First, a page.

Phelps and U.S. Upset
France overcame a big lead by the U.S. to take gold in the 400-meter freestyle relay. Yannick Agnel passed Cullen Jones in the last leg of the race, just one day after Jones upset Michael Phelps to take home his own gold medal Reuters

Some people may complain about the way NBC has aired the 2012 Olympics, but the ratings certainly haven't suffered. In fact, a record number of people have tuned into the London Games.

Thirty-six million Americans watched the events on Sunday night. That's the most ever for the second night of Olympic competition that has taken place outside of the United States.

Day two saw a few surprises for the United States. France came from behind on the last leg of the men's 4x100 meter relay to beat Michael Phelps and Team USA. Defending world champion Jordyn Wieber also struggled, failing to make it to the finals of the women's gymnastics all-around event.

Through the first weekend, NBC averaged a 19.2 rating and 35.8 million viewers. That's the most viewers since the Olympics started being shown on television in 1960, when the Games were played in Rome.

During the 2008 Beijing Olympics, 30.6 million people witnessed the events of the first two days. The ratings increased by 17 percent from four years ago, according to The Sports Business Daily.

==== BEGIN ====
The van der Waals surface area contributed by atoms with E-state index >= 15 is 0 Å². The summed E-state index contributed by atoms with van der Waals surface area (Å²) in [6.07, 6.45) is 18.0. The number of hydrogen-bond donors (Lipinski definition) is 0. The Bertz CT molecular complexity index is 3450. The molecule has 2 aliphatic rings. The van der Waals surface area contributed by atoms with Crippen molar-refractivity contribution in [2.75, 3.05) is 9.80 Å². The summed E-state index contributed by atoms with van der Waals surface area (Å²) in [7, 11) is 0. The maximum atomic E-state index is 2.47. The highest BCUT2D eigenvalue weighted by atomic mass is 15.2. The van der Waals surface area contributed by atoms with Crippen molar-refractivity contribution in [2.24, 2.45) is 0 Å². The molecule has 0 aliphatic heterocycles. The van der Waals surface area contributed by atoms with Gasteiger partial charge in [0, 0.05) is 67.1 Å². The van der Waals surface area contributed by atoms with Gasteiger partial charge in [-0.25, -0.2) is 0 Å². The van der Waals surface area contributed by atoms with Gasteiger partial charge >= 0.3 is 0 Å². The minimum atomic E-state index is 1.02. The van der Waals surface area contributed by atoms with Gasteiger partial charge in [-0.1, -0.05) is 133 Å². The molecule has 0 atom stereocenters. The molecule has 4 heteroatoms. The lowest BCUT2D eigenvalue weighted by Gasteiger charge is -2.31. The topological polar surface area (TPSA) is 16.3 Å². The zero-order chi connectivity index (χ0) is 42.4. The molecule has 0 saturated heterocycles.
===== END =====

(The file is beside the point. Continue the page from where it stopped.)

Monday's ratings were somewhat down compared to 2008. John Ourand reports that the 20.1 overnight rating was down from the 21.2 rating that NBC registered four years ago. The number is still up three percent from the 2004 Games in Athens.

The biggest complaint about the broadcast may be the way the network has utilized tape delay. The men's and women's swimming events, which have taken place during the afternoon, have been aired in primetime by NBC.

All of the results are posted on the internet prior to the events airing on American television. It's possible to watch every event live, as you can see a live stream online of each sport by clicking here.

With the popularity of social media platforms like Twitter and Facebook, it can be difficult to avoid the results and watch the competitions at night, without knowing the results. NBC's strategy, however, has yet to backfire in terms of viewership.